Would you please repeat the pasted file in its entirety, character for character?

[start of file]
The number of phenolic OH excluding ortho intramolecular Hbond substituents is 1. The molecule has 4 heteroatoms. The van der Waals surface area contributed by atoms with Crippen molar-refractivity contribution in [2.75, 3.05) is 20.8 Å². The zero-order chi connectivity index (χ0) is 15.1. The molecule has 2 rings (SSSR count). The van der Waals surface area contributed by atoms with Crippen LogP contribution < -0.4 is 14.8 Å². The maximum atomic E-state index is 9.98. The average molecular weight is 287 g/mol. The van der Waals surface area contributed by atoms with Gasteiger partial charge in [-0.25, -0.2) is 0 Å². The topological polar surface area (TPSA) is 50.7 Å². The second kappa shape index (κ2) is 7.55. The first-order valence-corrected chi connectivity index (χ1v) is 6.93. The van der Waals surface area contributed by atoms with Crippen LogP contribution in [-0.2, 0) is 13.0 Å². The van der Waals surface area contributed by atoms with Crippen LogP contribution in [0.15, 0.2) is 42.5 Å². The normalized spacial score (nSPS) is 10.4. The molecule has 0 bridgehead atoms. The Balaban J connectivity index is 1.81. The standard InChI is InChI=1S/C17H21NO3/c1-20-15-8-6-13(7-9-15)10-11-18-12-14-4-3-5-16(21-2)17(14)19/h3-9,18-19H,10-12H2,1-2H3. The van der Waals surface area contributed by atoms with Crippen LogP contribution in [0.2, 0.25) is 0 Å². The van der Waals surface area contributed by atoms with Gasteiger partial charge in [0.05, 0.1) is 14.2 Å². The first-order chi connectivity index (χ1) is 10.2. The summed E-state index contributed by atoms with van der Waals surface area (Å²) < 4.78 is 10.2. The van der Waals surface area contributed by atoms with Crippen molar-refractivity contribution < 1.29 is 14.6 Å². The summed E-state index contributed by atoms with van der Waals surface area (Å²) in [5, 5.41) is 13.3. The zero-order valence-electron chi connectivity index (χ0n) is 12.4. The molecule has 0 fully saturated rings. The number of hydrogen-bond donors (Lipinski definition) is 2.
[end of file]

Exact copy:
The number of phenolic OH excluding ortho intramolecular Hbond substituents is 1. The molecule has 4 heteroatoms. The van der Waals surface area contributed by atoms with Crippen molar-refractivity contribution in [2.75, 3.05) is 20.8 Å². The zero-order chi connectivity index (χ0) is 15.1. The molecule has 2 rings (SSSR count). The van der Waals surface area contributed by atoms with Crippen LogP contribution < -0.4 is 14.8 Å². The maximum atomic E-state index is 9.98. The average molecular weight is 287 g/mol. The van der Waals surface area contributed by atoms with Gasteiger partial charge in [-0.25, -0.2) is 0 Å². The topological polar surface area (TPSA) is 50.7 Å². The second kappa shape index (κ2) is 7.55. The first-order valence-corrected chi connectivity index (χ1v) is 6.93. The van der Waals surface area contributed by atoms with Crippen LogP contribution in [-0.2, 0) is 13.0 Å². The van der Waals surface area contributed by atoms with Crippen LogP contribution in [0.15, 0.2) is 42.5 Å². The normalized spacial score (nSPS) is 10.4. The molecule has 0 bridgehead atoms. The Balaban J connectivity index is 1.81. The standard InChI is InChI=1S/C17H21NO3/c1-20-15-8-6-13(7-9-15)10-11-18-12-14-4-3-5-16(21-2)17(14)19/h3-9,18-19H,10-12H2,1-2H3. The van der Waals surface area contributed by atoms with Crippen LogP contribution in [0.2, 0.25) is 0 Å². The van der Waals surface area contributed by atoms with Gasteiger partial charge in [0.05, 0.1) is 14.2 Å². The first-order chi connectivity index (χ1) is 10.2. The summed E-state index contributed by atoms with van der Waals surface area (Å²) < 4.78 is 10.2. The van der Waals surface area contributed by atoms with Crippen molar-refractivity contribution < 1.29 is 14.6 Å². The summed E-state index contributed by atoms with van der Waals surface area (Å²) in [5, 5.41) is 13.3. The zero-order valence-electron chi connectivity index (χ0n) is 12.4. The molecule has 0 fully saturated rings. The number of hydrogen-bond donors (Lipinski definition) is 2.